10003011 J Clin Psychiatry / Document Archive

Psychiatrist.com Home    Keyword Search

Close [X]

Search Our Sites

Enter search terms below (keywords, titles, authors, or subjects). Then select a category to search and press the Search button. All words are assumed to be required. To search for an exact phrase, put it in quotes. To exclude a term, precede it with a minus sign (-).

Keyword search:

Choose a category:

Choosing the appropriate category will greatly improve your chances of finding the best match.

All files at our sites: J Clin Psychiatry, Primary Care Companion, CME Institute, and MedFair

Search materials from our journals:

Abstracts from The Journal of Clinical Psychiatry, 1996–present, both regular issues and supplements

PDFs of the full text of The Journal of Clinical Psychiatry, 1996–present, both regular issues and supplements (Net Society Platinum [paid subscribers])

PDFs of the full text of The Primary Care Companion to The Journal of Clinical Psychiatry, 1999–present

Search CME offerings:

CME Institute, including CME from journals , supplements, and Web activities for instant CME credit (Net Society Gold [registered users]); also includes information about our CME program

CME activities from regular issues of The Journal of Clinical Psychiatry (Net Society Gold [registered users])

CME Supplements from The Journal of Clinical Psychiatry (Net Society Gold [registered users])

 

The article you requested is

Can Antidepressants Be Used to Treat the Schizophrenia Prodrome? Results of a Prospective, Naturalistic Treatment Study of Adolescents.

J Clin Psychiatry 2007;68:546-557
Copyright 2007 Physicians Postgraduate Press, Inc.

To view this item, select one of the options below.

  1. NONSUBSCRIBERS
    1. Purchase this PDF for $30
      If you are not a paid subscriber, you may purchase the PDF.
      (You'll need the free Adobe Acrobat Reader.)
    2. Subscribe
      Receive immediate full-text access to JCP. You can subscribe to JCP online-only ($129) or print + online ($166 individual).
    3. Celebrate JCP's 75th Anniversary with a special online-only subscription price of $75.
  2. PAID SUBSCRIBERS
    1. Activate
      If you are a paid subscriber to JCP and do not yet have a username and password, activate your subscription now.
    2. Sign in
      As a paid subscriber who has activated your subscription, you have access to the HTML and PDF versions of this item.
  1. Did you forget your password?

Still can't log in? Contact the Circulation Department at 1-800-489-1001 x4 or send an email

| 54.196.57.4

Objective: This study reports the results of a prospective, naturalistic treatment study of adolescents considered to be in the prodromal (i.e., prepsychotic) phase of schizophrenia.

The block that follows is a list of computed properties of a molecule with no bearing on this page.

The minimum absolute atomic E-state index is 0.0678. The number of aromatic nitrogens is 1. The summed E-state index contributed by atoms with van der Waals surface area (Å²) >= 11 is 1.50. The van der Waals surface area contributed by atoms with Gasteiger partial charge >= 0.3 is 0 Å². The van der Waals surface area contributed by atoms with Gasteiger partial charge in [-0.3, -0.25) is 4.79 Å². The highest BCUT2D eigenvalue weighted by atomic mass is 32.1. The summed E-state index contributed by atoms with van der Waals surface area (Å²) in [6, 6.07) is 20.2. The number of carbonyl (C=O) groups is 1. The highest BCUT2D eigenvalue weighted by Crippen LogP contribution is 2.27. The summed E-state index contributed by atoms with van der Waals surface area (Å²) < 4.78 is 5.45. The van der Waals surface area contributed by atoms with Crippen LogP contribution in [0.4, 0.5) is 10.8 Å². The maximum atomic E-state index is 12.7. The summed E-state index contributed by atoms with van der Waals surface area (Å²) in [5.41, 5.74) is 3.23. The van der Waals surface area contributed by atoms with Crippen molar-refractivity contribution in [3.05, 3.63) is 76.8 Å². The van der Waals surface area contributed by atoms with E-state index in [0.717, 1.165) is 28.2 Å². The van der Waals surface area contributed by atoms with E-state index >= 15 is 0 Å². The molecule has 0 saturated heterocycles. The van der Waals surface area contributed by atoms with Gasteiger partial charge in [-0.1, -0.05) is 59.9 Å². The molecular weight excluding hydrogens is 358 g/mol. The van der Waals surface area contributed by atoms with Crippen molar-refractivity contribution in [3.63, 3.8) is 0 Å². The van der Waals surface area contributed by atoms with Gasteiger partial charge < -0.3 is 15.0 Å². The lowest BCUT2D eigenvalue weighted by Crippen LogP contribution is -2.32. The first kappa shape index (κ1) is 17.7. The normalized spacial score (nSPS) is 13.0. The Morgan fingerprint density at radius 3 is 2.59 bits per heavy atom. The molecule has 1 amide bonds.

Method: Forty-eight adolescents (mean age = 15.8 years) participating in the initial phase of the Recognition and Prevention (RAP) program (1998-2005) were included in the current report. Individuals were selected from the overall sample (N = 152) if they had: (1) displayed attenuated positive symptoms, (2) been treated pharmacologically for at least 8 weeks, and (3) been followed up for at least 6 months (mean follow-up = 30.5 months).

Results: Two types of medication were naturalistically prescribed: antidepressants (N = 20) or second-generation antipsychotics (N = 28), with polypharmacy common. The 2 treatment groups did not differ in baseline symptom profiles, with the exception of disorganized thinking, which was more severe in second-generation antipsychotic-treated adolescents. Twelve of the 48 adolescents (25%) developed a psychotic disorder, with all converters having been prescribed second-generation antipsychotics. There were no conversions among antidepressant-treated adolescents (log-rank chi2 = 7.36, df = 1, p = .007). Treatment outcome, however, was confounded, since 11 of the 12 converters were nonadherent. Adolescents, in general, were more likely to be nonadherent to second-generation antipsychotics (61%, 17/28) than to antidepressants (20%, 4/20; chi2 = 7.86, p = .005). Improvement in 3 of 5 positive symptoms over time was significant (p < .001) and similar for both medications. Disorganized thought, however, did not improve regardless of treatment.

Conclusions: Nonrandom assignment limits comparisons between antidepressants and antipsychotics in this study. However, with follow-up, a number of adolescents meeting criteria for prodromal schizophrenia were successfully treated with antidepressants. At present, a substantial number of false positives among the antidepressant-treated subgroup cannot be ruled out. However, the findings suggest that, in some cases, it might be preferable to begin treatment with antidepressants and progress to antipsychotics once symptoms intensify, since adherence to the latter is difficult to maintain.